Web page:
You know, all my life I have been at fault in this very basic element of living. For some reason which is stuck in my dim dark past, is something which has always made me put others first. It may not seem like it in recent years, but overall the truth is for most my life this has been me.

And of course wanting to be a helpful person, I do stretch myself in all directions. And now I feel the price paid. And this instance my physical well being is being compromised, A simple task involving helping others. And its consequences on me. I have to learn to deal with some realities. If I push myself too hard, I break down. In this case it’s not too drastic, but the penalties for doing too much are with me today.

Simply, going to a meeting and helping by putting out chairs and after a meeting helping put them away. Now this morning my body is complaining at me. And my back and feet are letting me know I went too far. Diabetic neuropathy medication, only goes so far, it does not work if I do too much:

"Diabetic neuropathies are a family of nerve disorders caused by diabetes. People with diabetes can, over time, have damage to nerves throughout the body. Neuropathies lead to numbness and sometimes pain and weakness in the hands, arms, feet, and legs. Problems may also occur in every organ system, including the digestive tract, heart, and sex organs. People with diabetes can develop nerve problems at any time, but the longer a person has diabetes, the greater the risk.

An estimated 50 percent of those with diabetes have some form of neuropathy. Diabetic neuropathy also appears to be more common in people who have had problems controlling their blood glucose levels, in those with high levels of blood fat and blood pressure, in overweight people, and in people over the age of 40. The most common type is peripheral neuropathy, also called distal symmetric neuropathy, which affects the arms and legs."

So, it is a simple learning for me. Don’t push myself too far or the consequences are more than my enthusiasm to be helpful. When will I learn? By getting others to help me and make sure I let them know what I can do and what I cannot do. It is a real pain, not only in my body, but in my mind. I like to be involved and helpful, I need to learn to pace what I do and not be afraid to say no to some things and yes to others!

I am to make tea at a fellowship meeting, I guess I can do this, maybe I just need to pace myself as best I can. At the same time I need be careful with the amount of physical labour I may do, and consequences are always there from here on in. Consequences I need not elaborate further right now, there will be time enough for that.

A hard learning for me, my new yes is to say no, with good reason and with a gentle voice. I may look right, and seem alright, I am not unfortunately and that is just how it is…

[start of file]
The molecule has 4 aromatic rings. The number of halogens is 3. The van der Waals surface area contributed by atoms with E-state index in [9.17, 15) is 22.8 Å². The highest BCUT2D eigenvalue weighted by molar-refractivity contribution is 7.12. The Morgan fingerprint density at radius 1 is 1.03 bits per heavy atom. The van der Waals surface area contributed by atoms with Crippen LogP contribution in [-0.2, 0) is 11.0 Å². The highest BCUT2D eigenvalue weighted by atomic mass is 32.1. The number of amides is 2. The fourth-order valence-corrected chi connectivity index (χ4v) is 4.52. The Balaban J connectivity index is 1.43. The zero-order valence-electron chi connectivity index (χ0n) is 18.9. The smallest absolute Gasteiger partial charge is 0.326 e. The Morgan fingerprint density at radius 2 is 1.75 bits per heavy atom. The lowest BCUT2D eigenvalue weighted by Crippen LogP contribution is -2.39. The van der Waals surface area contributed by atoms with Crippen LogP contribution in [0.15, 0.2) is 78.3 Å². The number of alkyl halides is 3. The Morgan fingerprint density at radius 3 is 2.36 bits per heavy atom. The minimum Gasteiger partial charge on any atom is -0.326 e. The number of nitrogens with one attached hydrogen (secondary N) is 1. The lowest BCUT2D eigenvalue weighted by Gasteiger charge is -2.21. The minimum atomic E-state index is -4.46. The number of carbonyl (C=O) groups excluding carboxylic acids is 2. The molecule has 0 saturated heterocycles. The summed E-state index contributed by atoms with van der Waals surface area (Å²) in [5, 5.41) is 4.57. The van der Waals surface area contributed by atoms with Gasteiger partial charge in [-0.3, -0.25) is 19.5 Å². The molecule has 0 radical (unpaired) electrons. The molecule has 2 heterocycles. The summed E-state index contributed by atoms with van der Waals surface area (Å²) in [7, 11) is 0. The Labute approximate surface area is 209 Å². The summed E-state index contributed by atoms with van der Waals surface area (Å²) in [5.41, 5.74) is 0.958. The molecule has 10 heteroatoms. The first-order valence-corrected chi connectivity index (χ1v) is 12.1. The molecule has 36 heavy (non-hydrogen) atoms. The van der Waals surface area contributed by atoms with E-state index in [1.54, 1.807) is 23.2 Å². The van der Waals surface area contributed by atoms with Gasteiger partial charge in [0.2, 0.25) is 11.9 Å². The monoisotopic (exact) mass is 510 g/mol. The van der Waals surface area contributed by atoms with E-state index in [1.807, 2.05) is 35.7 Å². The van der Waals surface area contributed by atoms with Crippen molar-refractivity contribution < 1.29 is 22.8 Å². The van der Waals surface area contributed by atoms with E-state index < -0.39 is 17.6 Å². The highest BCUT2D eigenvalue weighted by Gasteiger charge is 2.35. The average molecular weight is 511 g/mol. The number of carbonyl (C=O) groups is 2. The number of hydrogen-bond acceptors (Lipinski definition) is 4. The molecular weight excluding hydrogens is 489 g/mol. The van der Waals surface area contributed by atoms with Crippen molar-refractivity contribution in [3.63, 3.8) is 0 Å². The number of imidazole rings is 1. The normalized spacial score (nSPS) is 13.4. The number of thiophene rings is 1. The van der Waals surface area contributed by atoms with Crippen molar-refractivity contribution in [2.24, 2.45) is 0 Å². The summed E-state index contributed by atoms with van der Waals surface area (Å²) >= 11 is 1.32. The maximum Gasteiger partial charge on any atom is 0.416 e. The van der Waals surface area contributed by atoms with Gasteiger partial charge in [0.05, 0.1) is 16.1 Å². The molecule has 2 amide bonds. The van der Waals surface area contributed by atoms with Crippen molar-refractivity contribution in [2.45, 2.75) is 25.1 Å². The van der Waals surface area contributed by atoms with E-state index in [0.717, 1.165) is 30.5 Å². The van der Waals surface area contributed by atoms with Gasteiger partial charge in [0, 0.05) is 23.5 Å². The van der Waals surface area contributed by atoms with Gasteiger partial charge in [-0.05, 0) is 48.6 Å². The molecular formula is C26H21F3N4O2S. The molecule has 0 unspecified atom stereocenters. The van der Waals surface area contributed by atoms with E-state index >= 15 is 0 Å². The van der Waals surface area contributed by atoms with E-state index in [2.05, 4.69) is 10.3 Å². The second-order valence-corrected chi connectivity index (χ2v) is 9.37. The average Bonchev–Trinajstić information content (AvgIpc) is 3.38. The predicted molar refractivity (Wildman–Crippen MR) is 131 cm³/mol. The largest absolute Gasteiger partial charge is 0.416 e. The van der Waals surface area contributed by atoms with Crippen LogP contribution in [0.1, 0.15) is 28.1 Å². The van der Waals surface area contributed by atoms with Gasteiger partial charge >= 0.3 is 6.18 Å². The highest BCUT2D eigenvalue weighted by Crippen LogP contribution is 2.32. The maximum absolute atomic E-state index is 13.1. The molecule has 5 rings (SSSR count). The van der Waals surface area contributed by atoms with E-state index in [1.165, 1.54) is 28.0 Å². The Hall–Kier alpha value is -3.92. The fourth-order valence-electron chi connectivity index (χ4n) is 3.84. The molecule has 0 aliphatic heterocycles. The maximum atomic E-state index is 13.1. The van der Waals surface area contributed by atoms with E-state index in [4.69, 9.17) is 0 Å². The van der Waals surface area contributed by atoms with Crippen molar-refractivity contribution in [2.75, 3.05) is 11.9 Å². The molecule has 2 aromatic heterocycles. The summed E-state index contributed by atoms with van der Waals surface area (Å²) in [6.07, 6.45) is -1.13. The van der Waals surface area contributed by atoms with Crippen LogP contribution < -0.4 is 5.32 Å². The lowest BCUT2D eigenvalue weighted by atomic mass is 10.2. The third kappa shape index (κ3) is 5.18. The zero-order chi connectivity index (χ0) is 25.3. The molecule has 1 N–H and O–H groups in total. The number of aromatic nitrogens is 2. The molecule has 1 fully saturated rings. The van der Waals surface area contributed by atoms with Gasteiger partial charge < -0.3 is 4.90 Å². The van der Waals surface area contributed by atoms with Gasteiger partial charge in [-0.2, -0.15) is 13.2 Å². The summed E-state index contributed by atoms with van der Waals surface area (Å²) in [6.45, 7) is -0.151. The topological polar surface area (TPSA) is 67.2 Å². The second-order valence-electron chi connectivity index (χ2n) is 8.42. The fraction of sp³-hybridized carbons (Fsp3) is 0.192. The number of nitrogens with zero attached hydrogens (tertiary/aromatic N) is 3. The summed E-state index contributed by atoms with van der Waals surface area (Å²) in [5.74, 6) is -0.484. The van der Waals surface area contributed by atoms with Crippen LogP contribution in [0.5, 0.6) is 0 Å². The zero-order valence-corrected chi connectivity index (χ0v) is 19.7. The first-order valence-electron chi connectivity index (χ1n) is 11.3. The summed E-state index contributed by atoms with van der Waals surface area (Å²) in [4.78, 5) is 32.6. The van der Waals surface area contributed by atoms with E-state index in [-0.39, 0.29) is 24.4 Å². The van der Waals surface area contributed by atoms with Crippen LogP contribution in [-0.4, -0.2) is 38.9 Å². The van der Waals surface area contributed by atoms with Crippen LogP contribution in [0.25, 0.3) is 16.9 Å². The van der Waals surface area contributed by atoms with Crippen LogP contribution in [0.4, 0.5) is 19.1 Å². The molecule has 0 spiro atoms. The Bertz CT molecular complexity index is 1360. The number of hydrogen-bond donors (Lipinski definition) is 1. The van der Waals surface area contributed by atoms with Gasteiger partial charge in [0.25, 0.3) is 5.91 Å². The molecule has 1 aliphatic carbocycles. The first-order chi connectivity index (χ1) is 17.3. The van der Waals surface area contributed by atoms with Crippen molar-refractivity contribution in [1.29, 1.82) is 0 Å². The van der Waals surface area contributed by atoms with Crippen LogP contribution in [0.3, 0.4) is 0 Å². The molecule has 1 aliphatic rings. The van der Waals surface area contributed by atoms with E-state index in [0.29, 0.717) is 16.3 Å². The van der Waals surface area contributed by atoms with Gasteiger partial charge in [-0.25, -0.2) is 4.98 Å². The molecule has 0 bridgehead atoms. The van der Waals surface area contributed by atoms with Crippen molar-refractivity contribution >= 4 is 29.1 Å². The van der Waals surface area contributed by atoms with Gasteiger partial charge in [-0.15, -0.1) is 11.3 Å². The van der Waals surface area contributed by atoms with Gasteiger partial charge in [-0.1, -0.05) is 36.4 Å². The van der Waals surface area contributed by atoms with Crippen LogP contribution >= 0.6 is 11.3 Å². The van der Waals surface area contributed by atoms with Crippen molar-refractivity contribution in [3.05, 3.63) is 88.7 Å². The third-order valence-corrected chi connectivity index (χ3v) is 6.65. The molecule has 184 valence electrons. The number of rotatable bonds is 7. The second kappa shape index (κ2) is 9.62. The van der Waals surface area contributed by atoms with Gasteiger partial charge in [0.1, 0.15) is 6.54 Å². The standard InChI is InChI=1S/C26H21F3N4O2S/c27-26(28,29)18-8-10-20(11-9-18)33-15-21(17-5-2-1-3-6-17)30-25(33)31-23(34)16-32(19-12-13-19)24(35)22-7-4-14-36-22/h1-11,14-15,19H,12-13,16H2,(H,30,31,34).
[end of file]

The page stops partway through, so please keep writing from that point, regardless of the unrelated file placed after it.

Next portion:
Just For Today, cherish always…


AA Official Online Site: Daily Reflections

AA Official Online Site: Big Book And Twelve And Twelve


Step 9 "If we are painstaking about this phase of our development, we will be amazed before we are half way through. We are going to know a new freedom and a new happiness. We will not regret the past nor wish to shut the door on it. We will comprehend the word serenity and we will know peace. No matter how far down the scale we have gone, we will see how our experience can benefit others. That feeling of uselessness and self-pity will disappear. We will lose interest in selfish things and gain interest in our fellows. Self-seeking will slip away. Our whole attitude and outlook upon life will change. Fear of people and of economic insecurity will leave us. We will intuitively know how to handle situations which used to baffle us. We will suddenly realize that God is doing for us what we could not do for ourselves." Are these extravagant promises? We think not. They are being fulfilled among us…sometimes quickly, sometimes slowly. They will always materialize if we work for them." AA Promises

Step 9 Amends In Action Alcoholics Anonymous Anonymous Reading Video Link:

Step Nine Reading

“How It Works” Reading Video Link:

Chapter Five How Fellowship And Recovery Works

“Into Action" Reading Video Link:


I do not speak for Alcoholics Anonymous I speak for myself. Alcoholics Anonymous is a fellowship of unique and authentic people who speak for themselves where they will to share experience, strength and hope about recovery on a daily basis. Anonymity affords sanctuary to find how to live sober and be open, honest and willing to learn life day by day. For me "truth," "love" and "wisdom" offer the best spiritual experience by living reality today. Into the fabric of recovery from alcoholism are woven the Twelve Steps and the Traditions: steps to be open, honest and willing to learn, traditions to live unity, service and recovery.


Spiritual principles ~ Forgiveness Acceptance Surrender Faith Open-mindedness Honesty Willingness Moral-inventory Amends Humility Persistence Spiritual-growth Service


About Psychosis And Depression:

Psychosis And Depression

No comments: